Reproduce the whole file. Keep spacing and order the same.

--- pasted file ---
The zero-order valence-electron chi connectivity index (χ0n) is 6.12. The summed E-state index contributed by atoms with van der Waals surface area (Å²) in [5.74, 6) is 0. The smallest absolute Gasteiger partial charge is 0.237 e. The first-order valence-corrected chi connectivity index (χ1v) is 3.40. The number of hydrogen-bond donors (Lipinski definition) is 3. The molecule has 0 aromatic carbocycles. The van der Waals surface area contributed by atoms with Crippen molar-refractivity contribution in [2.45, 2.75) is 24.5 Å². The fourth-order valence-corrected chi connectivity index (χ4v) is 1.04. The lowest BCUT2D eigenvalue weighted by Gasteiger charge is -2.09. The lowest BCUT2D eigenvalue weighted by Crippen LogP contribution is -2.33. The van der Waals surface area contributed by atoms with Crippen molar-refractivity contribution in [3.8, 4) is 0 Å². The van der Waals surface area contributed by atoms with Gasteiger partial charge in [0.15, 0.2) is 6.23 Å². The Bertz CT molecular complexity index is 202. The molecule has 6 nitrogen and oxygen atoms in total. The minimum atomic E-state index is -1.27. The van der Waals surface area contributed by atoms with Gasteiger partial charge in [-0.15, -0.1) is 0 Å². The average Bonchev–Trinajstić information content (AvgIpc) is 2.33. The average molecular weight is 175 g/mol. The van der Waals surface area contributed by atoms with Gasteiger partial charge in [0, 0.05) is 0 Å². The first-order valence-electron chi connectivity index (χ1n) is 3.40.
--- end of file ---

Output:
The zero-order valence-electron chi connectivity index (χ0n) is 6.12. The summed E-state index contributed by atoms with van der Waals surface area (Å²) in [5.74, 6) is 0. The smallest absolute Gasteiger partial charge is 0.237 e. The first-order valence-corrected chi connectivity index (χ1v) is 3.40. The number of hydrogen-bond donors (Lipinski definition) is 3. The molecule has 0 aromatic carbocycles. The van der Waals surface area contributed by atoms with Crippen molar-refractivity contribution in [2.45, 2.75) is 24.5 Å². The fourth-order valence-corrected chi connectivity index (χ4v) is 1.04. The lowest BCUT2D eigenvalue weighted by Gasteiger charge is -2.09. The lowest BCUT2D eigenvalue weighted by Crippen LogP contribution is -2.33. The van der Waals surface area contributed by atoms with Crippen molar-refractivity contribution in [3.8, 4) is 0 Å². The van der Waals surface area contributed by atoms with Gasteiger partial charge in [0.15, 0.2) is 6.23 Å². The Bertz CT molecular complexity index is 202. The molecule has 6 nitrogen and oxygen atoms in total. The minimum atomic E-state index is -1.27. The van der Waals surface area contributed by atoms with Gasteiger partial charge in [-0.15, -0.1) is 0 Å². The average Bonchev–Trinajstić information content (AvgIpc) is 2.33. The average molecular weight is 175 g/mol. The van der Waals surface area contributed by atoms with Gasteiger partial charge in [0, 0.05) is 0 Å². The first-order valence-electron chi connectivity index (χ1n) is 3.40.